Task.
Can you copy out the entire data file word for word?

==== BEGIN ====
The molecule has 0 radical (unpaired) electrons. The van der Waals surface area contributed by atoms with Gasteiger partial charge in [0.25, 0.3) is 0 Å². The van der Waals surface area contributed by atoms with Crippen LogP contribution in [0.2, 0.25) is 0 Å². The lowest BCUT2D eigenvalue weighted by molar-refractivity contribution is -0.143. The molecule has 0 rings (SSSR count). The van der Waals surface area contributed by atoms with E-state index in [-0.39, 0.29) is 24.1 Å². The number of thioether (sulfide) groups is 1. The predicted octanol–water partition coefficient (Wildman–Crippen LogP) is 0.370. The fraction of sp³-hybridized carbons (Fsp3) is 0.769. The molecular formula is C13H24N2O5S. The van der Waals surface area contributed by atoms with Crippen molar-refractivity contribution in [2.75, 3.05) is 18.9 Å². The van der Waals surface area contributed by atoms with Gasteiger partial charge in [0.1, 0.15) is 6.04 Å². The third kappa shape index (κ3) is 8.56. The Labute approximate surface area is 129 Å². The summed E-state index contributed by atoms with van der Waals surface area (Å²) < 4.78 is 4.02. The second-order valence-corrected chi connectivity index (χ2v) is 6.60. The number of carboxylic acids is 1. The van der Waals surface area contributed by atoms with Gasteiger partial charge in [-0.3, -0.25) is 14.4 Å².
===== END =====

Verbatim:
The molecule has 0 radical (unpaired) electrons. The van der Waals surface area contributed by atoms with Gasteiger partial charge in [0.25, 0.3) is 0 Å². The van der Waals surface area contributed by atoms with Crippen LogP contribution in [0.2, 0.25) is 0 Å². The lowest BCUT2D eigenvalue weighted by molar-refractivity contribution is -0.143. The molecule has 0 rings (SSSR count). The van der Waals surface area contributed by atoms with E-state index in [-0.39, 0.29) is 24.1 Å². The number of thioether (sulfide) groups is 1. The predicted octanol–water partition coefficient (Wildman–Crippen LogP) is 0.370. The fraction of sp³-hybridized carbons (Fsp3) is 0.769. The molecular formula is C13H24N2O5S. The van der Waals surface area contributed by atoms with Crippen molar-refractivity contribution in [2.75, 3.05) is 18.9 Å². The van der Waals surface area contributed by atoms with Gasteiger partial charge in [0.1, 0.15) is 6.04 Å². The third kappa shape index (κ3) is 8.56. The Labute approximate surface area is 129 Å². The summed E-state index contributed by atoms with van der Waals surface area (Å²) < 4.78 is 4.02. The second-order valence-corrected chi connectivity index (χ2v) is 6.60. The number of carboxylic acids is 1. The van der Waals surface area contributed by atoms with Gasteiger partial charge in [-0.3, -0.25) is 14.4 Å².